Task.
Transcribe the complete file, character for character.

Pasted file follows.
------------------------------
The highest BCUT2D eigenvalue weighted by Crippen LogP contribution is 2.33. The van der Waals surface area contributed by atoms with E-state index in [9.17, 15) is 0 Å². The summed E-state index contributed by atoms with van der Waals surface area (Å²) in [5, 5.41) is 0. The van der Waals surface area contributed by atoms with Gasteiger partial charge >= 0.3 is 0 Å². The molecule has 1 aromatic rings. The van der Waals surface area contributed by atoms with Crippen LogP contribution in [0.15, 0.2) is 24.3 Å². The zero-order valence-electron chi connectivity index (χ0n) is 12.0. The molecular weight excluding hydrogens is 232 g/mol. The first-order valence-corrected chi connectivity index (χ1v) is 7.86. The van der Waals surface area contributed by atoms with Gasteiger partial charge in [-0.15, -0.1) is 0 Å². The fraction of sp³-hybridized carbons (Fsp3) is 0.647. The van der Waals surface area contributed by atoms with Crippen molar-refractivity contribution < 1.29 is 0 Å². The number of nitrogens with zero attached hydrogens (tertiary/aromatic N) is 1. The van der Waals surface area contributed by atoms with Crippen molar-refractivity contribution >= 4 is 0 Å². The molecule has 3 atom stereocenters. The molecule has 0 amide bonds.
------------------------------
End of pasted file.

The highest BCUT2D eigenvalue weighted by Crippen LogP contribution is 2.33. The van der Waals surface area contributed by atoms with E-state index in [9.17, 15) is 0 Å². The summed E-state index contributed by atoms with van der Waals surface area (Å²) in [5, 5.41) is 0. The van der Waals surface area contributed by atoms with Gasteiger partial charge >= 0.3 is 0 Å². The molecule has 1 aromatic rings. The van der Waals surface area contributed by atoms with Crippen LogP contribution in [0.15, 0.2) is 24.3 Å². The zero-order valence-electron chi connectivity index (χ0n) is 12.0. The molecular weight excluding hydrogens is 232 g/mol. The first-order valence-corrected chi connectivity index (χ1v) is 7.86. The van der Waals surface area contributed by atoms with Gasteiger partial charge in [-0.15, -0.1) is 0 Å². The fraction of sp³-hybridized carbons (Fsp3) is 0.647. The van der Waals surface area contributed by atoms with Crippen molar-refractivity contribution < 1.29 is 0 Å². The number of nitrogens with zero attached hydrogens (tertiary/aromatic N) is 1. The van der Waals surface area contributed by atoms with Crippen molar-refractivity contribution >= 4 is 0 Å². The molecule has 3 atom stereocenters. The molecule has 0 amide bonds.